I’ve been meeting a lot of new small business owners lately through groups — some that I’ve helped to start, some online.
Entrepreneurs seem to be everywhere.
When I sit down with some of them, they are stressed out, worried, and excited. Some have business cards already, some have a client, some have just an idea.
The Inevitable “Stupid Idea”
I am not always sure what they want to talk about, but invariably they will begin the conversation with, “Maybe this is a really stupid idea.”
I usually respond that the “stupid idea” feeling doesn’t go away. Ever.
I have been a small business owner for some time now and there are still days that I sometimes think, “It’s a stupid idea.” In other words, get used to that feeling, but know that it becomes less of an issue over time. Also, the “stupid idea” feeling can’t do anything to tangibly hurt your actual business — unless you let it.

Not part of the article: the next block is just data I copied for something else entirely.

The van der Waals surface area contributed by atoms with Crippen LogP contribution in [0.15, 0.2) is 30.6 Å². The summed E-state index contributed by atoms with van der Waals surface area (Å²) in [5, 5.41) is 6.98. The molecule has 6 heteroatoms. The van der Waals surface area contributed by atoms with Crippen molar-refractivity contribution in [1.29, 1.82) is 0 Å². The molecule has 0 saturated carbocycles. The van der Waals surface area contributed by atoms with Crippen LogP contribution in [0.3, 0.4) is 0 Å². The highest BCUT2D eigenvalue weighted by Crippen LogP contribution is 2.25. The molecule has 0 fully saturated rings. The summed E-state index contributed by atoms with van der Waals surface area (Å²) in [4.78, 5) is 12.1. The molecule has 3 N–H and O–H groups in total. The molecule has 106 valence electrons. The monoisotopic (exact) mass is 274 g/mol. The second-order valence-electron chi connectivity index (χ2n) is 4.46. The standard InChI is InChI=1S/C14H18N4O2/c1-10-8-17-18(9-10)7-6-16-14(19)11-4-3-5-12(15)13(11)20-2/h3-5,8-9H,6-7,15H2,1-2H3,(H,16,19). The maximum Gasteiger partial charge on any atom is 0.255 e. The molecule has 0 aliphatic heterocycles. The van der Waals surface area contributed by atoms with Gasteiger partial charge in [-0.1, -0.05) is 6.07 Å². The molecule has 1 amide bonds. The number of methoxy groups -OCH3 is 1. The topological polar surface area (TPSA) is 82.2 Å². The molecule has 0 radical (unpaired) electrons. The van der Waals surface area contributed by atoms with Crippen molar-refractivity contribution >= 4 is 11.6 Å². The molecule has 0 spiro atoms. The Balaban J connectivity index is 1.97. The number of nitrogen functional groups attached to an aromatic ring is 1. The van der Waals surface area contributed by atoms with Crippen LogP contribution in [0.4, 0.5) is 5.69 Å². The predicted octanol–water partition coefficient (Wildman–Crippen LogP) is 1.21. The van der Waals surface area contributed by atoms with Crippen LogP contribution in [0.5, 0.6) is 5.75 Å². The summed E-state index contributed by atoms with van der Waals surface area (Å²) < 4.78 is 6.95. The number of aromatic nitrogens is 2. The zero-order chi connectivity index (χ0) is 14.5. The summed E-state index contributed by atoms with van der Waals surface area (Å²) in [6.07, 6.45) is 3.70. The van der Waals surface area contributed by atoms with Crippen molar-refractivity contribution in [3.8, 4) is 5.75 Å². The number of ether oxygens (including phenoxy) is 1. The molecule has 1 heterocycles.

The Most Important Question
Profitability is another thing.
There are so many reports on how businesses fail within the first year that before you even begin you’ll likely have a heightened sense of the “fail factor.” Neat, huh?
The interesting thing about the rationale as to why some small businesses fail are related to profitability and funds.
In my own observations, this is a bit of a disconnect.
When a lot of new entrepreneurs start out, they are thinking: “I need a new logo, a website, marketing tools,” when they should be thinking, “How can I make rent?”
That’s it. Simply, “How am I going to pay my bills by doing what I know how to do?”
The Profitability of Stupid Ideas
Jason Fried of 37signals talks about revenue streams that are a byproduct of his business.
For example, some of his software products came into existence because his team needed a better way to organize themselves. Once something worked for them, they sold it to other people.
When profitability is a top priority, you might be surprised what you can think of to help make rent.
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